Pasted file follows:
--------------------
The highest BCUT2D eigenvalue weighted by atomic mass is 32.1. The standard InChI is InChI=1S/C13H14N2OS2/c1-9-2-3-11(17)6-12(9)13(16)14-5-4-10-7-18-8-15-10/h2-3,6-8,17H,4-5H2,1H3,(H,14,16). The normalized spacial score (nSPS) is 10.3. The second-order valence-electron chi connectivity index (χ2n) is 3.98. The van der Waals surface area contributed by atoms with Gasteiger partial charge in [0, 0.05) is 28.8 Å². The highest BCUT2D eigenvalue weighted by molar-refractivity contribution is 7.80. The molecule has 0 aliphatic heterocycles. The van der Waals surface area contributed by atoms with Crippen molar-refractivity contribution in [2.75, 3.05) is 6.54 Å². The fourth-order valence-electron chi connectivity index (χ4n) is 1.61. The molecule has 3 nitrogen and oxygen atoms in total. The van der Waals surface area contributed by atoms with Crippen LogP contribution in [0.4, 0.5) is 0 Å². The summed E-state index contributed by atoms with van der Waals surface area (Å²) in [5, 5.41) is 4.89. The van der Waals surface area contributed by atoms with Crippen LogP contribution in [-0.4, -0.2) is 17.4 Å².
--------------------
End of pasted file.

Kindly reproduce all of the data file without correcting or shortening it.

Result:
The highest BCUT2D eigenvalue weighted by atomic mass is 32.1. The standard InChI is InChI=1S/C13H14N2OS2/c1-9-2-3-11(17)6-12(9)13(16)14-5-4-10-7-18-8-15-10/h2-3,6-8,17H,4-5H2,1H3,(H,14,16). The normalized spacial score (nSPS) is 10.3. The second-order valence-electron chi connectivity index (χ2n) is 3.98. The van der Waals surface area contributed by atoms with Gasteiger partial charge in [0, 0.05) is 28.8 Å². The highest BCUT2D eigenvalue weighted by molar-refractivity contribution is 7.80. The molecule has 0 aliphatic heterocycles. The van der Waals surface area contributed by atoms with Crippen molar-refractivity contribution in [2.75, 3.05) is 6.54 Å². The fourth-order valence-electron chi connectivity index (χ4n) is 1.61. The molecule has 3 nitrogen and oxygen atoms in total. The van der Waals surface area contributed by atoms with Crippen LogP contribution in [0.4, 0.5) is 0 Å². The summed E-state index contributed by atoms with van der Waals surface area (Å²) in [5, 5.41) is 4.89. The van der Waals surface area contributed by atoms with Crippen LogP contribution in [-0.4, -0.2) is 17.4 Å².